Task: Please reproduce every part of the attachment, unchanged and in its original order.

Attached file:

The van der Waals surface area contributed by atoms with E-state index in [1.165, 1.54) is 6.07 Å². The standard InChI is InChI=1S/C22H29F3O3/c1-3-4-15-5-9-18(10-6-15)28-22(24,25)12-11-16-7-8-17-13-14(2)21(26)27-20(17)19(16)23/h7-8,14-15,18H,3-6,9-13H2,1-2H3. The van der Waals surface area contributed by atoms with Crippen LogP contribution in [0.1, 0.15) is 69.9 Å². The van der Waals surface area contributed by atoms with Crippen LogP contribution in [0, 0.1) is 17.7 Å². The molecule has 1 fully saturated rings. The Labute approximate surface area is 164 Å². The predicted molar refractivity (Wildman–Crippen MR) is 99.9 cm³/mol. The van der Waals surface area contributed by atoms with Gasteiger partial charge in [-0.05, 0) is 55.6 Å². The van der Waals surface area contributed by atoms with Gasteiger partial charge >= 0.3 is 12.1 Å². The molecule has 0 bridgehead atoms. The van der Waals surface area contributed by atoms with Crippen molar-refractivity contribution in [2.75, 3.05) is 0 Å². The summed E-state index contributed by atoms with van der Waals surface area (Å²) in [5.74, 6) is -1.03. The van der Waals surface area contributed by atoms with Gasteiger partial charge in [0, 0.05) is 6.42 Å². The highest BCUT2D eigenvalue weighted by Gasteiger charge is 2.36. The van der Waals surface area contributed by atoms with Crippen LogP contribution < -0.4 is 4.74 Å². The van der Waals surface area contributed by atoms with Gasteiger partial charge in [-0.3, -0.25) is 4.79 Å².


The van der Waals surface area contributed by atoms with E-state index in [1.165, 1.54) is 6.07 Å². The standard InChI is InChI=1S/C22H29F3O3/c1-3-4-15-5-9-18(10-6-15)28-22(24,25)12-11-16-7-8-17-13-14(2)21(26)27-20(17)19(16)23/h7-8,14-15,18H,3-6,9-13H2,1-2H3. The van der Waals surface area contributed by atoms with Crippen LogP contribution in [0.1, 0.15) is 69.9 Å². The van der Waals surface area contributed by atoms with Crippen LogP contribution in [0, 0.1) is 17.7 Å². The molecule has 1 fully saturated rings. The Labute approximate surface area is 164 Å². The predicted molar refractivity (Wildman–Crippen MR) is 99.9 cm³/mol. The van der Waals surface area contributed by atoms with Gasteiger partial charge in [-0.05, 0) is 55.6 Å². The van der Waals surface area contributed by atoms with Gasteiger partial charge >= 0.3 is 12.1 Å². The molecule has 0 bridgehead atoms. The van der Waals surface area contributed by atoms with Crippen molar-refractivity contribution in [2.75, 3.05) is 0 Å². The summed E-state index contributed by atoms with van der Waals surface area (Å²) in [5.74, 6) is -1.03. The van der Waals surface area contributed by atoms with Gasteiger partial charge in [0, 0.05) is 6.42 Å². The highest BCUT2D eigenvalue weighted by Gasteiger charge is 2.36. The van der Waals surface area contributed by atoms with Crippen LogP contribution < -0.4 is 4.74 Å². The van der Waals surface area contributed by atoms with Gasteiger partial charge in [-0.3, -0.25) is 4.79 Å².